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13 apply for North Dakota Board of Higher Education

13 apply for North Dakota Board of Higher Education


State Board of Higher Education Chair Don Morton, left, board member Greg Stemen and North Dakota University System Chancellor Mark Hagerott listen during a meeting of the SBHE in Bismarck on Nov. 30, 2017.

Thirteen people have applied for two vacancies on the North Dakota Board of Higher Education.

The two openings are for the seats of board vice chairman Greg Stemen, who resigned on Sept. 27, and board member Nick Hacker. Both Stemen's and Hacker's four-year terms end June 30.

Hacker is one of 13 people who applied for a seat on the board. The person selected for Stemen's seat will begin serving on the board immediately and will be eligible for reappointment in June.

The 13 who applied are:

  • Thomas Atkinson, Bismarck, an environmental engineer for the Western Area Power Administration
  • James Carlson, Fargo, a pharmaceutical researcher at Axis Clinicals
  • Nick Hacker, Mandan, president of North Dakota Guaranty and Title Co.
  • Brandon Lemer, Bismarck, activities director and business teacher at Shiloh Christian School
  • Robert Marthaller, Bismarck, retired school superintendent and former assistant superintendent in the North Dakota Department of Public Instruction
  • Timothy Mihalick, Minot, business development officer at First Western Bank & Trust Co.
  • Lonnie Pederson, Oxbow, executive director of the Jeremiah Program
  • Mike Seminary, Bismarck, former Bismarck mayor and business development manager at Houston Engineering
  • Taya Spelhaug, West Fargo, North Dakota manager of Microsoft TechSpark
  • Ruth Swaney, New Town, tribal education director for the Mandan, Hidatsa and Arikara Nation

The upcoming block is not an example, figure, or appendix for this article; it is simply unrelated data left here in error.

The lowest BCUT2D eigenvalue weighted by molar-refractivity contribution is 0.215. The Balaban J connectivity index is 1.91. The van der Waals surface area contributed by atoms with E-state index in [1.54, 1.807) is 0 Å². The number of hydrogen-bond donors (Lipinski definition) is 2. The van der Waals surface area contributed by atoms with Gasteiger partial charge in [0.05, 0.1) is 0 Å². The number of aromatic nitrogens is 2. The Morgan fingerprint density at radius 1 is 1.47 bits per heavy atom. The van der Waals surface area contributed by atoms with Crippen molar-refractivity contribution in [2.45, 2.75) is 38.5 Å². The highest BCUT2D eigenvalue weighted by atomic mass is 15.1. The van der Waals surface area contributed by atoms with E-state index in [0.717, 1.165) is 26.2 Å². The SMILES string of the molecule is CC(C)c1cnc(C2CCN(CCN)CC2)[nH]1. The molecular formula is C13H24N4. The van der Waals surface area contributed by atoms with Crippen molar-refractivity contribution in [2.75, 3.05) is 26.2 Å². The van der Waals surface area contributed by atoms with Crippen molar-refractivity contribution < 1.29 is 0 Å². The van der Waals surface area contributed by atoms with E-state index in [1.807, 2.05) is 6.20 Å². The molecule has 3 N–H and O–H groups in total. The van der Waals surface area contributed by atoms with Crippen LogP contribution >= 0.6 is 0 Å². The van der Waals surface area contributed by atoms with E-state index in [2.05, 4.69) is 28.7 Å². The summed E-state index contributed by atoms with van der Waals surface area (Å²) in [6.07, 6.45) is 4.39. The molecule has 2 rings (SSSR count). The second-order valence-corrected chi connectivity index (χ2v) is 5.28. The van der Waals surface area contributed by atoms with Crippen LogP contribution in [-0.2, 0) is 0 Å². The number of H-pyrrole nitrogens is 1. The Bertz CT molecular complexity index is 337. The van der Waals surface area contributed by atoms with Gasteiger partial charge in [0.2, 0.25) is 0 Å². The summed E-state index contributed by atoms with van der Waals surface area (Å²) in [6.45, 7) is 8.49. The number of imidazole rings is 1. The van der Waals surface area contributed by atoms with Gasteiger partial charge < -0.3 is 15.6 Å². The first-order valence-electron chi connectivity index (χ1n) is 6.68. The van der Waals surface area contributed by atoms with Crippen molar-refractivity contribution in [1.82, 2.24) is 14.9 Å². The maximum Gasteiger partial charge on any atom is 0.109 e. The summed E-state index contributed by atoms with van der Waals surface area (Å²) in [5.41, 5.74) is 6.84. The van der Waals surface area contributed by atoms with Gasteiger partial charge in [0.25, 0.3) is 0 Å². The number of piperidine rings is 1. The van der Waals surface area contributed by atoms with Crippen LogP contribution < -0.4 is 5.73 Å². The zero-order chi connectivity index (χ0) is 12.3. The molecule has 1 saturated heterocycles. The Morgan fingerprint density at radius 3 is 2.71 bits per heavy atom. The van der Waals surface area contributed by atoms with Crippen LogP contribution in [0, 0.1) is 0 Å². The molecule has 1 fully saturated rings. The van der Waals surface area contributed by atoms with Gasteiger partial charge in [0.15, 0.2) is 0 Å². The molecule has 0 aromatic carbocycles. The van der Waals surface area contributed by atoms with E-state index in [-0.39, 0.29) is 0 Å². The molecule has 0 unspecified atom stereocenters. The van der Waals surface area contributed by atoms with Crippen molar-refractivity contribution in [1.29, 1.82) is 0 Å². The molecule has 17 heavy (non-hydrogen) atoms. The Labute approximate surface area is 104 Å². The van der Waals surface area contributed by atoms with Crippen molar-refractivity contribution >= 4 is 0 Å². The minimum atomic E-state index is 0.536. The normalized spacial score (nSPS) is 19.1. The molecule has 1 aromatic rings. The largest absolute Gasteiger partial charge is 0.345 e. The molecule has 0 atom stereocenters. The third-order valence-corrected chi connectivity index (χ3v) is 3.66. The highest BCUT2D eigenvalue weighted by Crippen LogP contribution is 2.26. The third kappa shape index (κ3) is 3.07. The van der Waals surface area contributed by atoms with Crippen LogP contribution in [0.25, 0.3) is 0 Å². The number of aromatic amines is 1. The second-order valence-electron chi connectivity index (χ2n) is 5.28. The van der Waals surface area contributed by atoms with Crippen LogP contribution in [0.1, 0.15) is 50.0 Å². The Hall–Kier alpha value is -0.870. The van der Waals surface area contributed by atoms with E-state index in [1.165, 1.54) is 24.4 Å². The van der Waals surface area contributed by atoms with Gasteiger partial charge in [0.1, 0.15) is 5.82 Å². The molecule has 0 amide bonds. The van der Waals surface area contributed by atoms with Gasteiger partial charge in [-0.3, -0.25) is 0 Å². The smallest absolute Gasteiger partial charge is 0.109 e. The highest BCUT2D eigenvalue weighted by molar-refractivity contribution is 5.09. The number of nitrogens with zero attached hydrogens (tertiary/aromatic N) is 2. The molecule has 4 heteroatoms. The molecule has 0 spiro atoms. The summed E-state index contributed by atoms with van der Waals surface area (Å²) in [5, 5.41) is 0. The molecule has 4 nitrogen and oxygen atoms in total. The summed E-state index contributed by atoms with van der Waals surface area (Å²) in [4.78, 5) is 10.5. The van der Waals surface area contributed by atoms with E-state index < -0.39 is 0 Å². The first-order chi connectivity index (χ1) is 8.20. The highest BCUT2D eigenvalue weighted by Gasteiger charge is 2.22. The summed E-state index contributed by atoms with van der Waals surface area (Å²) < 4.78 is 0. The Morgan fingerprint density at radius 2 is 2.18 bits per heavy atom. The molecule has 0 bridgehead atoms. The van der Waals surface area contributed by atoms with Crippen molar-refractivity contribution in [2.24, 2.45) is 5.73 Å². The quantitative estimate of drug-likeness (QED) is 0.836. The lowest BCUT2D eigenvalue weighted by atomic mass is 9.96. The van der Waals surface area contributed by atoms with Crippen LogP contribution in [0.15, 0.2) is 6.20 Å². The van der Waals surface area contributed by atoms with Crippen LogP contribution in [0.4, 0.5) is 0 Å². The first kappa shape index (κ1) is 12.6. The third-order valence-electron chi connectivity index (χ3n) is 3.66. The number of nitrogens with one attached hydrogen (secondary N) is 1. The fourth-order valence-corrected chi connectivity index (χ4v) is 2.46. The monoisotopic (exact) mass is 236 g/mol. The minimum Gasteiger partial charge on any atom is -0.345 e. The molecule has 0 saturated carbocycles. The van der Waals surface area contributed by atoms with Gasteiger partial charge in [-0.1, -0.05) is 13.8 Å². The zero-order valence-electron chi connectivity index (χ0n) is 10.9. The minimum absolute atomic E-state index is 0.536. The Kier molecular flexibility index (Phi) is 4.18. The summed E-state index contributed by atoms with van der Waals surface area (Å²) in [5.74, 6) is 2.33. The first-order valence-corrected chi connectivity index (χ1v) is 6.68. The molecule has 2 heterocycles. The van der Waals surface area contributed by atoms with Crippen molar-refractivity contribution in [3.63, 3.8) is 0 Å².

• Wayne Trottier, Rugby, school administrator
  • Benjamin Vig, Sharon, farmer
  • Susan Wefald, Bismarck, writer and community volunteer, former state public service commissioner

Wefald, who has also served as a member of the Bismarck School Board, said she applied for a position partly to address cuts to higher education.

"I’m a financial conservative, but I do think we need to work with Legislature to provide strong financial support for higher education that can be maintained, and I’m anxious to work on that," she said.

Wefald said she's interested in the interim position on the board, but would consider a four-year appointment after that.

State Superintendent Kirsten Baesler chairs a committee that recommends candidates for the Board of Higher Education to the governor. The governor's picks must be confirmed by the state Senate.

The nominating committee will meet next month to make three lists of names: one to serve the remainder of Stemen's term, as well as Stemen's and Hacker's successors.

The state Board of Higher Education, which oversees North Dakota’s 11 public colleges and universities, has eight voting members.

(Reach Blair Emerson at 701-250-8251 or


Education and Health Reporter

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